QUEEN ELIZABETH II has sent her “good wishes” to Barbados as the Caribbean country severs ties with the Crown to become a republic.

Queen Elizabeth II, 95, marked Barbados’ “momentous day” after the nation removed the British monarch as its head of state. The decision to become a republic comes over a decade after Bridgetown first considered holding a referendum on whether or not Barbados should stay a constitutional monarchy.

However, the Barbadian government decided in 2020 to push ahead with the changes.

In a message sent to Barbados’ first president Dame Sandra Mason, 72, the Queen said: “On this significant occasion and your assumption of office as the first president of Barbados, I extend my congratulations to you and all Barbadians.

“I first visited your beautiful country on the eve of independence in early 1966, and I am very pleased that my son is with you today.

“Since then, the people of Barbados have held a special place in my heart; it is a country rightly proud of its vibrant culture, its sporting prowess, and its natural beauty, that attracts visitors from all over the world, including many people from the United Kingdom.

She added: “Over the years, our countries have enjoyed a partnership based on common values, shared prosperity, and close collaboration on a wide range of issues, including recent work on climate change.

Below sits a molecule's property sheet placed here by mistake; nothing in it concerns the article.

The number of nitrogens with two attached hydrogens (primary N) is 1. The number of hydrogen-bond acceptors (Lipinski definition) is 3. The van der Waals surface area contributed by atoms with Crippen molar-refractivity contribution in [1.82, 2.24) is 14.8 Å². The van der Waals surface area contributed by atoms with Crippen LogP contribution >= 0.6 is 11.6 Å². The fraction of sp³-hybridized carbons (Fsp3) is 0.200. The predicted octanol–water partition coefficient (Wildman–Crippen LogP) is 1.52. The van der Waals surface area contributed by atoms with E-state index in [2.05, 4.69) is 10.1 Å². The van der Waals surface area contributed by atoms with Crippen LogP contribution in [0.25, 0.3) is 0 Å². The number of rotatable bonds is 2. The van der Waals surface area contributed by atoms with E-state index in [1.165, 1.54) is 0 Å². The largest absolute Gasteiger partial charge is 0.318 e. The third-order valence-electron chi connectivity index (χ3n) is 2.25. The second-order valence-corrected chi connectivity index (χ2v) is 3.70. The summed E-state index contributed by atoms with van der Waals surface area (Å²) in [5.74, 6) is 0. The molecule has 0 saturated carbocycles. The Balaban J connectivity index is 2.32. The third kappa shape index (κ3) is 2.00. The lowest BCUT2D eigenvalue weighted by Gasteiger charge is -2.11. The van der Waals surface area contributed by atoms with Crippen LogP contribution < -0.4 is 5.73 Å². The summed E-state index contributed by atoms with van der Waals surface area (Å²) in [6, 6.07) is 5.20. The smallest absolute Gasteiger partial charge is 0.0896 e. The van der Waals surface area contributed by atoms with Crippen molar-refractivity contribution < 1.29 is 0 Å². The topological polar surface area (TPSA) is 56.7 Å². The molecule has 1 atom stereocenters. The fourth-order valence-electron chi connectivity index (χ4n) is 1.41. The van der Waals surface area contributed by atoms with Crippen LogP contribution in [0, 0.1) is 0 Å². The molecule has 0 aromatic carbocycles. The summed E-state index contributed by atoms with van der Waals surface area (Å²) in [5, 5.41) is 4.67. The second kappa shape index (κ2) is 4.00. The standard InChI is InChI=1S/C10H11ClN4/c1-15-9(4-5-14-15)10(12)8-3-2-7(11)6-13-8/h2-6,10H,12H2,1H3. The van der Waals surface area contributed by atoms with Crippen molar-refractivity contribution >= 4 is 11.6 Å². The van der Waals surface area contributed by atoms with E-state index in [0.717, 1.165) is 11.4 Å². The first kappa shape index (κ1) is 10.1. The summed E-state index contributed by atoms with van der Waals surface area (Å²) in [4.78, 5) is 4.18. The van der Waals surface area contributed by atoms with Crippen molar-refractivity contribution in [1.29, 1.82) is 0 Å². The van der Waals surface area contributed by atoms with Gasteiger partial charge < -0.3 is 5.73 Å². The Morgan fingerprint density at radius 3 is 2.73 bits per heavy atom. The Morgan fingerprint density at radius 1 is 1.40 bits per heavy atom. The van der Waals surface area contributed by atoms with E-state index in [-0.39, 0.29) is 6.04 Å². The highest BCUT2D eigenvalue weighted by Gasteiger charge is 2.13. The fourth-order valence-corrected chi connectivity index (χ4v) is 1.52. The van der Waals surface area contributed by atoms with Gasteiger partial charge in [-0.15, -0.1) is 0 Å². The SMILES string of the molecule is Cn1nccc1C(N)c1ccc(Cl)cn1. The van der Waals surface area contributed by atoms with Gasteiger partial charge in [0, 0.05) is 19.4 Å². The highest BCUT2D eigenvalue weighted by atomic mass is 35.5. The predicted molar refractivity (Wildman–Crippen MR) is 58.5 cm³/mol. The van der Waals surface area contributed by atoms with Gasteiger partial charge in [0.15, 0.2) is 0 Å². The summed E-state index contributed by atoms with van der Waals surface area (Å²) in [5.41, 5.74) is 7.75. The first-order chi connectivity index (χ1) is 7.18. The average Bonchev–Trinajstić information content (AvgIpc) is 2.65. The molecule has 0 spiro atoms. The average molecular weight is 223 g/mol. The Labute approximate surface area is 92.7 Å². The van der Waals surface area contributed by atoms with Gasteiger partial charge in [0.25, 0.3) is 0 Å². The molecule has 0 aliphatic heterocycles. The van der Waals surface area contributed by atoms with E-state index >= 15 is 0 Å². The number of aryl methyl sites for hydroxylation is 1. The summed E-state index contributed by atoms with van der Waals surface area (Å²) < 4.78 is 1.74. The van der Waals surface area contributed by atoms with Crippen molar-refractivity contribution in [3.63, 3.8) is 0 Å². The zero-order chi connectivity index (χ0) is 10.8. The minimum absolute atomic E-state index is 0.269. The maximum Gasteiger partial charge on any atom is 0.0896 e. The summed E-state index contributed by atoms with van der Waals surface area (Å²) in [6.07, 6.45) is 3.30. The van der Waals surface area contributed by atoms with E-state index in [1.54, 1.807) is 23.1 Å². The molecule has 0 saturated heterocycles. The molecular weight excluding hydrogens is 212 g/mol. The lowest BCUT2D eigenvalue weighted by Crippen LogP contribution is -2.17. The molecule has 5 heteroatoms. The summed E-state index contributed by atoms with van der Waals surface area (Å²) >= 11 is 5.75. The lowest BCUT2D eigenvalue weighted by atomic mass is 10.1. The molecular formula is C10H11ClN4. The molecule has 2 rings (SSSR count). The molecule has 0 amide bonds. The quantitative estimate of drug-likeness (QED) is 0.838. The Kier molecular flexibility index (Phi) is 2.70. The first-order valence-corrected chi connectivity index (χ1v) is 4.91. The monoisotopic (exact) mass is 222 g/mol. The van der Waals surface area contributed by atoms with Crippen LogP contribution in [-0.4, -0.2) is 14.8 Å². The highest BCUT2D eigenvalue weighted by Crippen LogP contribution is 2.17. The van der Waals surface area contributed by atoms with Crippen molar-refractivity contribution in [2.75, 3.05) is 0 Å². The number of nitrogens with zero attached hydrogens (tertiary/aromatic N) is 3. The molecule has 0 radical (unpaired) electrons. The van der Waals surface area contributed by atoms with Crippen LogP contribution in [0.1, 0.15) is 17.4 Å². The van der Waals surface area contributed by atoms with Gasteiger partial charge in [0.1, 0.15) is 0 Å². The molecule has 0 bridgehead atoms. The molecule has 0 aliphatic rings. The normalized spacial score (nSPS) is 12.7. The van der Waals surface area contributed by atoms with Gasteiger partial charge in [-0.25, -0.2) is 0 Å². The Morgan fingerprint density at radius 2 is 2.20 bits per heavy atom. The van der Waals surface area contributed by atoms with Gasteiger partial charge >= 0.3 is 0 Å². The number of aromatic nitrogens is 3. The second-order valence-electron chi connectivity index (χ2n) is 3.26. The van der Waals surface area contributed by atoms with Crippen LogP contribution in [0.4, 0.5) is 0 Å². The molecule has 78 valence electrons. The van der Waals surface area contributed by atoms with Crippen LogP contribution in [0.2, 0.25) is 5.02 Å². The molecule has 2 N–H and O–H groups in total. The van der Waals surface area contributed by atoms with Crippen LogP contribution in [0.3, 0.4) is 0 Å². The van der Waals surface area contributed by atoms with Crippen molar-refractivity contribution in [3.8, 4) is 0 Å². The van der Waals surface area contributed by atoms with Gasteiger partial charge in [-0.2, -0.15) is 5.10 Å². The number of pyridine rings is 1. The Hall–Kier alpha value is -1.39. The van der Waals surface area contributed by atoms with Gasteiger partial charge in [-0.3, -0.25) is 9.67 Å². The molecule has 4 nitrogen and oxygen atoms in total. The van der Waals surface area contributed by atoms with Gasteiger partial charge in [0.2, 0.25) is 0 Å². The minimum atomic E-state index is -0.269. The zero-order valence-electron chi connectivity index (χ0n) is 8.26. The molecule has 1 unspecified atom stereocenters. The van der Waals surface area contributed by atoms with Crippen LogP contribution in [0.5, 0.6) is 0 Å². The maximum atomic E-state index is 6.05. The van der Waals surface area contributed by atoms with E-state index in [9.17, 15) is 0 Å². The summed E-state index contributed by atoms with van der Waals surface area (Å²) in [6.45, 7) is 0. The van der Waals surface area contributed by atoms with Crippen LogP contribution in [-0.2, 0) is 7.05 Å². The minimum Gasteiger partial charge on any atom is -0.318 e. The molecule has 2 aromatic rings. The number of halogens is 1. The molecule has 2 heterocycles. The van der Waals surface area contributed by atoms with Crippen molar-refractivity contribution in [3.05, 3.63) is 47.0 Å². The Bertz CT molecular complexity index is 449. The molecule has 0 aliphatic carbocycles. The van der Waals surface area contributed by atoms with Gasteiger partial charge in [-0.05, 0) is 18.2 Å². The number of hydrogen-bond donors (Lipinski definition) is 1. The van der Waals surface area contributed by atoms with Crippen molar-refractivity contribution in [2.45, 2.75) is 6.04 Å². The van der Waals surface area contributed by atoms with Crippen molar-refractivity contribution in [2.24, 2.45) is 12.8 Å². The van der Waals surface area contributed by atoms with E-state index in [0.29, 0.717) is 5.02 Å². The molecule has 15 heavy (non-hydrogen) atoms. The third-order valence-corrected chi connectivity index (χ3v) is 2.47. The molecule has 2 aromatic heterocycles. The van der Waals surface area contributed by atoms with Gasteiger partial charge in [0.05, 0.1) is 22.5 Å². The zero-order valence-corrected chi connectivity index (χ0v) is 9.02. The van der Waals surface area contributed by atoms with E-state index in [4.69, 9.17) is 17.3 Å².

“It is also a source of great satisfaction that Barbados remains an active participant within the Commonwealth, and I look forward to the continuation of the friendship between our two countries and peoples.

“As you celebrate this momentous day, I send you and all Barbadians my warmest good wishes for your happiness, peace and prosperity in the future.

“Elizabeth R.”

The constitutional transition was represented by a ceremony attended by leading figures from the Caribbean country.

Barbados’ Prime Minister Mia Mottley, 56, and Saint Michael-born singer Rihanna, 33, were among the stars in attendance.

Prince Charles, 73, joined others at the inauguration ceremony.

The Prince of Wales delivered a speech to those in attendance, which also marked the 55th anniversary of Barbados’ independence from Britain.

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